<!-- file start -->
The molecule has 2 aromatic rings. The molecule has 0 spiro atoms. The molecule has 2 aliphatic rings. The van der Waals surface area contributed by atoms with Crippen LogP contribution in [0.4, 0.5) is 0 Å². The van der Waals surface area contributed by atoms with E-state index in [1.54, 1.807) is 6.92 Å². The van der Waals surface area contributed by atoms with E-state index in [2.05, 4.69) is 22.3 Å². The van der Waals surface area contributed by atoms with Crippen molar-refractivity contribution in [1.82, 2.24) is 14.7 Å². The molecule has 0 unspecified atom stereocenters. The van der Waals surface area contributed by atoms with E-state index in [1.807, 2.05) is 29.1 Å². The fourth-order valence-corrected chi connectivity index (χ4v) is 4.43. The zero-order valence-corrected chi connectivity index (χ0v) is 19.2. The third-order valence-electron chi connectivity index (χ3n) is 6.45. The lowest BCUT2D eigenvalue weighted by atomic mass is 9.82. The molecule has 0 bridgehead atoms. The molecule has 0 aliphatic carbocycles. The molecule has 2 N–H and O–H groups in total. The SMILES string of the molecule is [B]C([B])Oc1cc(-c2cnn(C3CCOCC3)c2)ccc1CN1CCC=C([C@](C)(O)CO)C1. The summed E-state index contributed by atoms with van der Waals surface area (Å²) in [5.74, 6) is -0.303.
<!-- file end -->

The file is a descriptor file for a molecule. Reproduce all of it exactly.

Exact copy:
The molecule has 2 aromatic rings. The molecule has 0 spiro atoms. The molecule has 2 aliphatic rings. The van der Waals surface area contributed by atoms with Crippen LogP contribution in [0.4, 0.5) is 0 Å². The van der Waals surface area contributed by atoms with E-state index in [1.54, 1.807) is 6.92 Å². The van der Waals surface area contributed by atoms with E-state index in [2.05, 4.69) is 22.3 Å². The van der Waals surface area contributed by atoms with Crippen molar-refractivity contribution in [1.82, 2.24) is 14.7 Å². The molecule has 0 unspecified atom stereocenters. The van der Waals surface area contributed by atoms with E-state index in [1.807, 2.05) is 29.1 Å². The fourth-order valence-corrected chi connectivity index (χ4v) is 4.43. The zero-order valence-corrected chi connectivity index (χ0v) is 19.2. The third-order valence-electron chi connectivity index (χ3n) is 6.45. The lowest BCUT2D eigenvalue weighted by atomic mass is 9.82. The molecule has 0 bridgehead atoms. The molecule has 0 aliphatic carbocycles. The molecule has 2 N–H and O–H groups in total. The SMILES string of the molecule is [B]C([B])Oc1cc(-c2cnn(C3CCOCC3)c2)ccc1CN1CCC=C([C@](C)(O)CO)C1. The summed E-state index contributed by atoms with van der Waals surface area (Å²) in [5.74, 6) is -0.303.